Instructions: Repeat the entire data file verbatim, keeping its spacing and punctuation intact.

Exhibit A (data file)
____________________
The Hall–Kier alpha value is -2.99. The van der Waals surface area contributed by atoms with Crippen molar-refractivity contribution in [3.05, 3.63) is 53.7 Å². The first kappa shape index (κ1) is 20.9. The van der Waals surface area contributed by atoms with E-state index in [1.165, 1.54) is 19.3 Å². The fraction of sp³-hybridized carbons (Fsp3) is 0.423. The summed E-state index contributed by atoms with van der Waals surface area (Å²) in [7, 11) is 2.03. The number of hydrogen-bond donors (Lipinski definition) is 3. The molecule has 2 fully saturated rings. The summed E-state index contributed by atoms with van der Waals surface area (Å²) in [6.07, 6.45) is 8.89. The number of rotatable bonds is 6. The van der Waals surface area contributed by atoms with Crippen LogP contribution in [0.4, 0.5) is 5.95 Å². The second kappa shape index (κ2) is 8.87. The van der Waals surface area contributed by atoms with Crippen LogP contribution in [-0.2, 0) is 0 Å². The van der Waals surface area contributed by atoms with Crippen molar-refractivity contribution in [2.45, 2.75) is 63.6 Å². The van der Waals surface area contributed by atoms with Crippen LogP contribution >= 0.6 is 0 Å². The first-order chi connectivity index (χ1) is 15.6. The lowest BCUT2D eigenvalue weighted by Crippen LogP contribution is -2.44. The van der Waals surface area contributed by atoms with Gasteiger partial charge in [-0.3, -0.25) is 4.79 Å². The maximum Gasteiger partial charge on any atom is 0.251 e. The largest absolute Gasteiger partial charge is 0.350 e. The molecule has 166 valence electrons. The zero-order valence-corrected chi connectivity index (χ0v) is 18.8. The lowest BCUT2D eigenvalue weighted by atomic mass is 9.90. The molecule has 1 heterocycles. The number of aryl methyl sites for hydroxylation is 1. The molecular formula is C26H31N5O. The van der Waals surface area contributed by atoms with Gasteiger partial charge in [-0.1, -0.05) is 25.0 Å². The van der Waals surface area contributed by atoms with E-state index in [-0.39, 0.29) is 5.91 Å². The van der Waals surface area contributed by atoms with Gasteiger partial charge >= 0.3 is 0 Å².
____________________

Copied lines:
The Hall–Kier alpha value is -2.99. The van der Waals surface area contributed by atoms with Crippen molar-refractivity contribution in [3.05, 3.63) is 53.7 Å². The first kappa shape index (κ1) is 20.9. The van der Waals surface area contributed by atoms with E-state index in [1.165, 1.54) is 19.3 Å². The fraction of sp³-hybridized carbons (Fsp3) is 0.423. The summed E-state index contributed by atoms with van der Waals surface area (Å²) in [7, 11) is 2.03. The number of hydrogen-bond donors (Lipinski definition) is 3. The molecule has 2 fully saturated rings. The summed E-state index contributed by atoms with van der Waals surface area (Å²) in [6.07, 6.45) is 8.89. The number of rotatable bonds is 6. The van der Waals surface area contributed by atoms with Crippen LogP contribution in [0.4, 0.5) is 5.95 Å². The second kappa shape index (κ2) is 8.87. The van der Waals surface area contributed by atoms with Crippen LogP contribution in [-0.2, 0) is 0 Å². The van der Waals surface area contributed by atoms with Crippen molar-refractivity contribution in [2.45, 2.75) is 63.6 Å². The van der Waals surface area contributed by atoms with Crippen LogP contribution >= 0.6 is 0 Å². The first-order chi connectivity index (χ1) is 15.6. The lowest BCUT2D eigenvalue weighted by Crippen LogP contribution is -2.44. The van der Waals surface area contributed by atoms with Gasteiger partial charge in [-0.3, -0.25) is 4.79 Å². The maximum Gasteiger partial charge on any atom is 0.251 e. The largest absolute Gasteiger partial charge is 0.350 e. The molecule has 166 valence electrons. The zero-order valence-corrected chi connectivity index (χ0v) is 18.8. The lowest BCUT2D eigenvalue weighted by atomic mass is 9.90. The molecule has 1 heterocycles. The number of aryl methyl sites for hydroxylation is 1. The molecular formula is C26H31N5O. The van der Waals surface area contributed by atoms with Gasteiger partial charge in [-0.1, -0.05) is 25.0 Å². The van der Waals surface area contributed by atoms with E-state index in [-0.39, 0.29) is 5.91 Å². The van der Waals surface area contributed by atoms with Gasteiger partial charge >= 0.3 is 0 Å².